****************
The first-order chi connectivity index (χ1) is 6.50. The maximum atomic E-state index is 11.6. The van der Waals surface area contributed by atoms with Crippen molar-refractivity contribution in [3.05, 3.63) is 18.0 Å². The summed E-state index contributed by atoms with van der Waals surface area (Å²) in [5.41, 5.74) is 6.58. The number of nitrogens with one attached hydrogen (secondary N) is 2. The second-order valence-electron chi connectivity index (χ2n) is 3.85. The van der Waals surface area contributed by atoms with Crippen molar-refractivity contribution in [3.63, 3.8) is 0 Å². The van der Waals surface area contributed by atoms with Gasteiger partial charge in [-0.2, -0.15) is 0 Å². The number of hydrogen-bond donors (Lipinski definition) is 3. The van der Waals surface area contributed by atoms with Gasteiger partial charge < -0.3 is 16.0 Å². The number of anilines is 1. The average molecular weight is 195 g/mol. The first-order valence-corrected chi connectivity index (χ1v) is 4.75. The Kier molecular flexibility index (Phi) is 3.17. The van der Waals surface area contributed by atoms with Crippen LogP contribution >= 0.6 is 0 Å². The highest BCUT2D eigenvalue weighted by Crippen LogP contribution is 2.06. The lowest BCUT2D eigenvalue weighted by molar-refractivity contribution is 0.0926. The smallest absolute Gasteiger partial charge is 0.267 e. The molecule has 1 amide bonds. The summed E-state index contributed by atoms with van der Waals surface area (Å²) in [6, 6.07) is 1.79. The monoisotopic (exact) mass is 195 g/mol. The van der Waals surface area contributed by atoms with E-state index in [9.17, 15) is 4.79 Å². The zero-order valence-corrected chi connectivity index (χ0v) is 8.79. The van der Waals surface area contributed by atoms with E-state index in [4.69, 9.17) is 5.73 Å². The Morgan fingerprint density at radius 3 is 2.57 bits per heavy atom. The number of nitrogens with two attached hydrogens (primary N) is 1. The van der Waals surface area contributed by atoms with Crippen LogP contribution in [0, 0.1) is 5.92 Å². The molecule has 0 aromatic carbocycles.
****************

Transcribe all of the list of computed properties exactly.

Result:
The first-order chi connectivity index (χ1) is 6.50. The maximum atomic E-state index is 11.6. The van der Waals surface area contributed by atoms with Crippen molar-refractivity contribution in [3.05, 3.63) is 18.0 Å². The summed E-state index contributed by atoms with van der Waals surface area (Å²) in [5.41, 5.74) is 6.58. The number of nitrogens with one attached hydrogen (secondary N) is 2. The second-order valence-electron chi connectivity index (χ2n) is 3.85. The van der Waals surface area contributed by atoms with Crippen molar-refractivity contribution in [3.63, 3.8) is 0 Å². The van der Waals surface area contributed by atoms with Gasteiger partial charge in [-0.2, -0.15) is 0 Å². The number of hydrogen-bond donors (Lipinski definition) is 3. The van der Waals surface area contributed by atoms with Gasteiger partial charge < -0.3 is 16.0 Å². The number of anilines is 1. The average molecular weight is 195 g/mol. The first-order valence-corrected chi connectivity index (χ1v) is 4.75. The Kier molecular flexibility index (Phi) is 3.17. The van der Waals surface area contributed by atoms with Crippen LogP contribution >= 0.6 is 0 Å². The highest BCUT2D eigenvalue weighted by Crippen LogP contribution is 2.06. The lowest BCUT2D eigenvalue weighted by molar-refractivity contribution is 0.0926. The smallest absolute Gasteiger partial charge is 0.267 e. The molecule has 1 amide bonds. The summed E-state index contributed by atoms with van der Waals surface area (Å²) in [6, 6.07) is 1.79. The monoisotopic (exact) mass is 195 g/mol. The van der Waals surface area contributed by atoms with E-state index in [9.17, 15) is 4.79 Å². The zero-order valence-corrected chi connectivity index (χ0v) is 8.79. The van der Waals surface area contributed by atoms with E-state index in [4.69, 9.17) is 5.73 Å². The Morgan fingerprint density at radius 3 is 2.57 bits per heavy atom. The number of nitrogens with two attached hydrogens (primary N) is 1. The van der Waals surface area contributed by atoms with Crippen LogP contribution in [0, 0.1) is 5.92 Å². The molecule has 0 aromatic carbocycles.